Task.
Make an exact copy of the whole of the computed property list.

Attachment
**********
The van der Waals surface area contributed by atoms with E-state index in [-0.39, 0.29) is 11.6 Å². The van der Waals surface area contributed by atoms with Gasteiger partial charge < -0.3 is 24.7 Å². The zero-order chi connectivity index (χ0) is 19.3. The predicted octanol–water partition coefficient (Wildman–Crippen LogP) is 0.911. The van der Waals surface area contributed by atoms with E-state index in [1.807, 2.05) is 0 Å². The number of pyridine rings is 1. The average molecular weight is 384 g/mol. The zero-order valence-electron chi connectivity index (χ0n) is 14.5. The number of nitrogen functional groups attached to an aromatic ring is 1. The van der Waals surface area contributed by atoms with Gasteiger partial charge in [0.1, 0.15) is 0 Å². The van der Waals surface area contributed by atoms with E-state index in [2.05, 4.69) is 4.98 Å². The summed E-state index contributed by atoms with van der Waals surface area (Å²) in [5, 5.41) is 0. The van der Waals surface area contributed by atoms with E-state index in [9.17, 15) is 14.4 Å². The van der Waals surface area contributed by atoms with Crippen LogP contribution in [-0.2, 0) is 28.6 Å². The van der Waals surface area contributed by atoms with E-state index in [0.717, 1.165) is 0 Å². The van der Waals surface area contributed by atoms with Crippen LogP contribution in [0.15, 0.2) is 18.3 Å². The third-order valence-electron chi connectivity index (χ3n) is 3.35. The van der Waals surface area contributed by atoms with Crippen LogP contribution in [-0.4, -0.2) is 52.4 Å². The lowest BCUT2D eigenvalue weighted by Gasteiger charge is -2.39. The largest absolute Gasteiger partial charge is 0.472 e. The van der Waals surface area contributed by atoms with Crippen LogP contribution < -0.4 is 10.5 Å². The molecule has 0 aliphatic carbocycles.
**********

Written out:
The van der Waals surface area contributed by atoms with E-state index in [-0.39, 0.29) is 11.6 Å². The van der Waals surface area contributed by atoms with Gasteiger partial charge < -0.3 is 24.7 Å². The zero-order chi connectivity index (χ0) is 19.3. The predicted octanol–water partition coefficient (Wildman–Crippen LogP) is 0.911. The van der Waals surface area contributed by atoms with E-state index in [1.807, 2.05) is 0 Å². The number of pyridine rings is 1. The average molecular weight is 384 g/mol. The zero-order valence-electron chi connectivity index (χ0n) is 14.5. The number of nitrogen functional groups attached to an aromatic ring is 1. The van der Waals surface area contributed by atoms with Gasteiger partial charge in [0.1, 0.15) is 0 Å². The van der Waals surface area contributed by atoms with E-state index in [2.05, 4.69) is 4.98 Å². The summed E-state index contributed by atoms with van der Waals surface area (Å²) in [5, 5.41) is 0. The van der Waals surface area contributed by atoms with E-state index in [9.17, 15) is 14.4 Å². The van der Waals surface area contributed by atoms with Crippen LogP contribution in [-0.2, 0) is 28.6 Å². The van der Waals surface area contributed by atoms with E-state index in [0.717, 1.165) is 0 Å². The van der Waals surface area contributed by atoms with Crippen LogP contribution in [0.15, 0.2) is 18.3 Å². The third-order valence-electron chi connectivity index (χ3n) is 3.35. The van der Waals surface area contributed by atoms with Crippen LogP contribution in [-0.4, -0.2) is 52.4 Å². The lowest BCUT2D eigenvalue weighted by Gasteiger charge is -2.39. The largest absolute Gasteiger partial charge is 0.472 e. The van der Waals surface area contributed by atoms with Crippen LogP contribution < -0.4 is 10.5 Å². The molecule has 0 aliphatic carbocycles.